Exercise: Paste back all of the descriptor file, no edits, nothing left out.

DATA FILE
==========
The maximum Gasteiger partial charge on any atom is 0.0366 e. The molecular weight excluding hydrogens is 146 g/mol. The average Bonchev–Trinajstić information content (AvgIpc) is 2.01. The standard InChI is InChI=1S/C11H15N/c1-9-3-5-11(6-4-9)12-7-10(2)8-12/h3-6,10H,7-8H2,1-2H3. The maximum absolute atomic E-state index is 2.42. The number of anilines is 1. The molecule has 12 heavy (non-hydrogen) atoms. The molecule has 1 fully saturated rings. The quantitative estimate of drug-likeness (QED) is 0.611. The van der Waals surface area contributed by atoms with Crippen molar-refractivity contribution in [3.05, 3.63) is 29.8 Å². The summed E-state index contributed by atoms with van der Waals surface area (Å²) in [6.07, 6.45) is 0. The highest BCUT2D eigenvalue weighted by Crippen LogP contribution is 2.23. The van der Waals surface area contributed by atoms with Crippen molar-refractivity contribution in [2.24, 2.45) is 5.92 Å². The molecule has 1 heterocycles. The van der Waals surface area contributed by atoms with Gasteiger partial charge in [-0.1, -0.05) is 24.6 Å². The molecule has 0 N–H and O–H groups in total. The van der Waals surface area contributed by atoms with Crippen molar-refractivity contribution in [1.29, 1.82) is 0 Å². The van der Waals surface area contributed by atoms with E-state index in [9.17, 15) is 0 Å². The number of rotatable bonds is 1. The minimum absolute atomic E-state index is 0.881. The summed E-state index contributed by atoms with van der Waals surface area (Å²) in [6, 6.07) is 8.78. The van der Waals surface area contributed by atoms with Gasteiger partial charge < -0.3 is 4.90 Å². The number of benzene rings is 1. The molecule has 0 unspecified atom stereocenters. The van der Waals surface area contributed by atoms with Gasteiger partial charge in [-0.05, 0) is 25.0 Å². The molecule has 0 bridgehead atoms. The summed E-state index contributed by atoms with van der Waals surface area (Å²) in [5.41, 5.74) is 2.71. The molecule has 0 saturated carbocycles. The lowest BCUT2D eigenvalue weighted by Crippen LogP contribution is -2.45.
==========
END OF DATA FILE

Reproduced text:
The maximum Gasteiger partial charge on any atom is 0.0366 e. The molecular weight excluding hydrogens is 146 g/mol. The average Bonchev–Trinajstić information content (AvgIpc) is 2.01. The standard InChI is InChI=1S/C11H15N/c1-9-3-5-11(6-4-9)12-7-10(2)8-12/h3-6,10H,7-8H2,1-2H3. The maximum absolute atomic E-state index is 2.42. The number of anilines is 1. The molecule has 12 heavy (non-hydrogen) atoms. The molecule has 1 fully saturated rings. The quantitative estimate of drug-likeness (QED) is 0.611. The van der Waals surface area contributed by atoms with Crippen molar-refractivity contribution in [3.05, 3.63) is 29.8 Å². The summed E-state index contributed by atoms with van der Waals surface area (Å²) in [6.07, 6.45) is 0. The highest BCUT2D eigenvalue weighted by Crippen LogP contribution is 2.23. The van der Waals surface area contributed by atoms with Crippen molar-refractivity contribution in [2.24, 2.45) is 5.92 Å². The molecule has 1 heterocycles. The van der Waals surface area contributed by atoms with Gasteiger partial charge in [-0.1, -0.05) is 24.6 Å². The molecule has 0 N–H and O–H groups in total. The van der Waals surface area contributed by atoms with Crippen molar-refractivity contribution in [1.29, 1.82) is 0 Å². The van der Waals surface area contributed by atoms with E-state index in [9.17, 15) is 0 Å². The number of rotatable bonds is 1. The minimum absolute atomic E-state index is 0.881. The summed E-state index contributed by atoms with van der Waals surface area (Å²) in [6, 6.07) is 8.78. The van der Waals surface area contributed by atoms with Gasteiger partial charge < -0.3 is 4.90 Å². The number of benzene rings is 1. The molecule has 0 unspecified atom stereocenters. The van der Waals surface area contributed by atoms with Gasteiger partial charge in [-0.05, 0) is 25.0 Å². The molecule has 0 bridgehead atoms. The summed E-state index contributed by atoms with van der Waals surface area (Å²) in [5.41, 5.74) is 2.71. The molecule has 0 saturated carbocycles. The lowest BCUT2D eigenvalue weighted by Crippen LogP contribution is -2.45.